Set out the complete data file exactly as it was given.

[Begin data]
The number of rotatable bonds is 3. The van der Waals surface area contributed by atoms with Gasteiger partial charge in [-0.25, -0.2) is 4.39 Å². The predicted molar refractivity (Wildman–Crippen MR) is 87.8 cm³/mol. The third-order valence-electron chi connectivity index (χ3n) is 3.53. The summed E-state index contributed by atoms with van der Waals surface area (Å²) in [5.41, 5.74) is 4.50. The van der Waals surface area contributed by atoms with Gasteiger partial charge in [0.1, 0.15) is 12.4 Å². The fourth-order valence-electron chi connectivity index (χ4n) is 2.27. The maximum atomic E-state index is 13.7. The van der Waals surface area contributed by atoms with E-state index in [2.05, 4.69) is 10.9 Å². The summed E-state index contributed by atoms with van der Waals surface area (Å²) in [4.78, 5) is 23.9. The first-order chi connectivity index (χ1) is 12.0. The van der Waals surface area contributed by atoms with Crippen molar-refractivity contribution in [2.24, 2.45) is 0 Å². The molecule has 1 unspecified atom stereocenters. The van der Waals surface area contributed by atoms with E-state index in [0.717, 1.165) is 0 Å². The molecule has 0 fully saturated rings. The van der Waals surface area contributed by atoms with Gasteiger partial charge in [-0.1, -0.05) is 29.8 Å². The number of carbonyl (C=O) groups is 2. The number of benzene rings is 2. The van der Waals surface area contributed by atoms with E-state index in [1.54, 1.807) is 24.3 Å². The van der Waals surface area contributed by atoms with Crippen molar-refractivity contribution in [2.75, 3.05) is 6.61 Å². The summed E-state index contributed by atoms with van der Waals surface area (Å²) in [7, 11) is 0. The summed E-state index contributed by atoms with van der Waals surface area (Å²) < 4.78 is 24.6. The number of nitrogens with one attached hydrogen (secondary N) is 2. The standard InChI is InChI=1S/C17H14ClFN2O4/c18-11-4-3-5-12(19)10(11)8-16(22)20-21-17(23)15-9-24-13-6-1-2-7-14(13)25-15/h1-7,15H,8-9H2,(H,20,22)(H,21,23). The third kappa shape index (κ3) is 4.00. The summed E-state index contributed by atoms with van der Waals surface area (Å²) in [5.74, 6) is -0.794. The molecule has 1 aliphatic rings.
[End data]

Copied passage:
The number of rotatable bonds is 3. The van der Waals surface area contributed by atoms with Gasteiger partial charge in [-0.25, -0.2) is 4.39 Å². The predicted molar refractivity (Wildman–Crippen MR) is 87.8 cm³/mol. The third-order valence-electron chi connectivity index (χ3n) is 3.53. The summed E-state index contributed by atoms with van der Waals surface area (Å²) in [5.41, 5.74) is 4.50. The van der Waals surface area contributed by atoms with Gasteiger partial charge in [0.1, 0.15) is 12.4 Å². The fourth-order valence-electron chi connectivity index (χ4n) is 2.27. The maximum atomic E-state index is 13.7. The van der Waals surface area contributed by atoms with E-state index in [2.05, 4.69) is 10.9 Å². The summed E-state index contributed by atoms with van der Waals surface area (Å²) in [4.78, 5) is 23.9. The first-order chi connectivity index (χ1) is 12.0. The van der Waals surface area contributed by atoms with Crippen molar-refractivity contribution in [2.24, 2.45) is 0 Å². The molecule has 1 unspecified atom stereocenters. The van der Waals surface area contributed by atoms with E-state index in [0.717, 1.165) is 0 Å². The molecule has 0 fully saturated rings. The van der Waals surface area contributed by atoms with Gasteiger partial charge in [-0.1, -0.05) is 29.8 Å². The number of carbonyl (C=O) groups is 2. The number of benzene rings is 2. The van der Waals surface area contributed by atoms with E-state index in [1.54, 1.807) is 24.3 Å². The van der Waals surface area contributed by atoms with Crippen molar-refractivity contribution in [2.75, 3.05) is 6.61 Å². The summed E-state index contributed by atoms with van der Waals surface area (Å²) in [7, 11) is 0. The summed E-state index contributed by atoms with van der Waals surface area (Å²) < 4.78 is 24.6. The number of nitrogens with one attached hydrogen (secondary N) is 2. The standard InChI is InChI=1S/C17H14ClFN2O4/c18-11-4-3-5-12(19)10(11)8-16(22)20-21-17(23)15-9-24-13-6-1-2-7-14(13)25-15/h1-7,15H,8-9H2,(H,20,22)(H,21,23). The third kappa shape index (κ3) is 4.00. The summed E-state index contributed by atoms with van der Waals surface area (Å²) in [5.74, 6) is -0.794. The molecule has 1 aliphatic rings.